No, the reason that many sales professionals are bad at their jobs is because sales is a phenomenal career launch point where huge numbers of people can try out in a live setting. That’s really it, and it’s fantastic.

Think about a heart surgeon. Every heart surgeon had to have a “first time” that they were the primary (not assisting) surgeon, holding a patient’s life in their literal hands. Now think about how much background had to happen to get to that point – years of training, practice runs on cadaver hearts, assisting other surgeons, etc. You can’t just show up on day one and “try out” to be a heart surgeon. But in sales, that’s exactly what happens. Want to see if you’ll be a good sales person? Go sell something today. It’s awesome.

The result is that, naturally, a lot of people try out and aren’t any good. But that same system also produces a lot of people who are great. The stakes in heart surgery are too high to have a similar system, but if we could, we’d end up with more great heart surgeons.

The more things people can try with low risk, the better off we are. There’s no substitute for a tryout, both as an individual (to discover your talents) or as a society (to help people sort themselves into their most productive and joyous roles). The more we take risks and let others do the same, the better off we are.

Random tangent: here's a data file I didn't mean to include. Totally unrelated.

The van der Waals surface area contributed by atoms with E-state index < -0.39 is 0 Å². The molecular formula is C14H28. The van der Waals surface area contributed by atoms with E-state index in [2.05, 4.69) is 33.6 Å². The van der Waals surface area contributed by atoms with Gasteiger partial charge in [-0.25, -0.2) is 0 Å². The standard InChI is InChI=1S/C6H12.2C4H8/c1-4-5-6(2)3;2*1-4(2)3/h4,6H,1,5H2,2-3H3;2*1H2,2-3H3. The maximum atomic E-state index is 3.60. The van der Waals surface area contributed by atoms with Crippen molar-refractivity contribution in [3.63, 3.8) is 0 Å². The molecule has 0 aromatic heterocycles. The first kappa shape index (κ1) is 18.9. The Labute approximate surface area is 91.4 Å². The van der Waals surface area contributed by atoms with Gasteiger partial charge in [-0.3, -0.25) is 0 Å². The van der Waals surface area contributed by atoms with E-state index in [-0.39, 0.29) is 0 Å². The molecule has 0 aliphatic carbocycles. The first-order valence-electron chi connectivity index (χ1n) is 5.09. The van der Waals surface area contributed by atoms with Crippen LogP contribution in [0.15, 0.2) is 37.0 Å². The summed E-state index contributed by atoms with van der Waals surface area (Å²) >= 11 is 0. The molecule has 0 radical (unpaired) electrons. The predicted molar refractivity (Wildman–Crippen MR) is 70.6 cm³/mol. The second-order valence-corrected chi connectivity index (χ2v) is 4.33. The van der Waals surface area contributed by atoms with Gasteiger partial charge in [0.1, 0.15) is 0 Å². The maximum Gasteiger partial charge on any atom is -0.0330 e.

You can make your own tryouts, any time you like. There are tons of things you can do for a living that you could just start doing for yourself right now, to see if you can. I don’t recommend heart surgery, but there are vast reaches of things you can do for yourself just to see if you’ll like it and be any good at it before someone else offers you the opportunity.

So if you see someone who appears bad at what they’re doing, be happy. Be happy they had the opportunity to try, be respectful of the fact that they’re improving, and be grateful that you live in a society that encourages so many people to test the waters. Try them out yourself.

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A Proactive Life

Endeavor to live a proactive life, not a reactive one.

There are two types of events: those that happen to you, and those you make happen. Life is better when its events are predominantly of the latter variety. The more things you’re actively choosing to do rather than reacting to, the more control you have over your life.

Symptoms of a reactive life are constantly putting out fires or spinning plates. Nothing is ever done. You never have time. You’re always fulfilling requests. You start every day with a to-do list a mile long, all stuff being demanded of you instead of things you want to do.

Have you ever heard someone lament that their paycheck is “spent before they even get it?” That means that before they even have their hands on the money they’ve earned, it’s already been earmarked for various bills, debts, and so on. This isn’t a post about financial health, but consider the analogy as it relates to time.

Every day is like a paycheck. You wake up in the morning with X amount of minutes deposited into your account, depending on when you wake up and when you want to sleep again. A reactive life is one in which most or even all of those minutes are already accounted for, paid towards debts and obligations. A proactive life is one in which most or all of those minutes are yours, to do with as you see fit.